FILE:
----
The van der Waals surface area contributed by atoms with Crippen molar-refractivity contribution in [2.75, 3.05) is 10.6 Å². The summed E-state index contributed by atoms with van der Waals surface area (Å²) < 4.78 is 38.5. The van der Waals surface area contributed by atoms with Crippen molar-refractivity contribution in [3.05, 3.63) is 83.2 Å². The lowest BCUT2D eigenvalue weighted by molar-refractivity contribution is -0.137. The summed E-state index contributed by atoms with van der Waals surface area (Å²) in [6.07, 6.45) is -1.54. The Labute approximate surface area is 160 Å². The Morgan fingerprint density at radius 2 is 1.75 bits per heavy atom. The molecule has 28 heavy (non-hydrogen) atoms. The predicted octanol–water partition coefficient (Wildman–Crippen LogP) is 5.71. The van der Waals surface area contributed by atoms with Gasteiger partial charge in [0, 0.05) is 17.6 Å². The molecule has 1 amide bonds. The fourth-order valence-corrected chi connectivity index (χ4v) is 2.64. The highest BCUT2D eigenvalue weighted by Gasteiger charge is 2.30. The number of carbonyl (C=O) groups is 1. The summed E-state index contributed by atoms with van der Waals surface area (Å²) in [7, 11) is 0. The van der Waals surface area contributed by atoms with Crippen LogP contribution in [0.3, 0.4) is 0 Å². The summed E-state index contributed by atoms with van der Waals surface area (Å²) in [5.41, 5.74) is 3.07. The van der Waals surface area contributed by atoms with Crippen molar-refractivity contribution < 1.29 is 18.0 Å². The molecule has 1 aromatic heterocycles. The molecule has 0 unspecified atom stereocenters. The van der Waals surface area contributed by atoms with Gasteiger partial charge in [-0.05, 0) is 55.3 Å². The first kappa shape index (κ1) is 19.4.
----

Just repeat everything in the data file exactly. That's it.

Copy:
The van der Waals surface area contributed by atoms with Crippen molar-refractivity contribution in [2.75, 3.05) is 10.6 Å². The summed E-state index contributed by atoms with van der Waals surface area (Å²) < 4.78 is 38.5. The van der Waals surface area contributed by atoms with Crippen molar-refractivity contribution in [3.05, 3.63) is 83.2 Å². The lowest BCUT2D eigenvalue weighted by molar-refractivity contribution is -0.137. The summed E-state index contributed by atoms with van der Waals surface area (Å²) in [6.07, 6.45) is -1.54. The Labute approximate surface area is 160 Å². The Morgan fingerprint density at radius 2 is 1.75 bits per heavy atom. The molecule has 28 heavy (non-hydrogen) atoms. The predicted octanol–water partition coefficient (Wildman–Crippen LogP) is 5.71. The van der Waals surface area contributed by atoms with Gasteiger partial charge in [0, 0.05) is 17.6 Å². The molecule has 1 amide bonds. The fourth-order valence-corrected chi connectivity index (χ4v) is 2.64. The highest BCUT2D eigenvalue weighted by Gasteiger charge is 2.30. The number of carbonyl (C=O) groups is 1. The summed E-state index contributed by atoms with van der Waals surface area (Å²) in [7, 11) is 0. The van der Waals surface area contributed by atoms with Crippen LogP contribution in [0.3, 0.4) is 0 Å². The summed E-state index contributed by atoms with van der Waals surface area (Å²) in [5.41, 5.74) is 3.07. The van der Waals surface area contributed by atoms with Crippen molar-refractivity contribution < 1.29 is 18.0 Å². The molecule has 1 aromatic heterocycles. The molecule has 0 unspecified atom stereocenters. The van der Waals surface area contributed by atoms with Gasteiger partial charge in [-0.05, 0) is 55.3 Å². The first kappa shape index (κ1) is 19.4.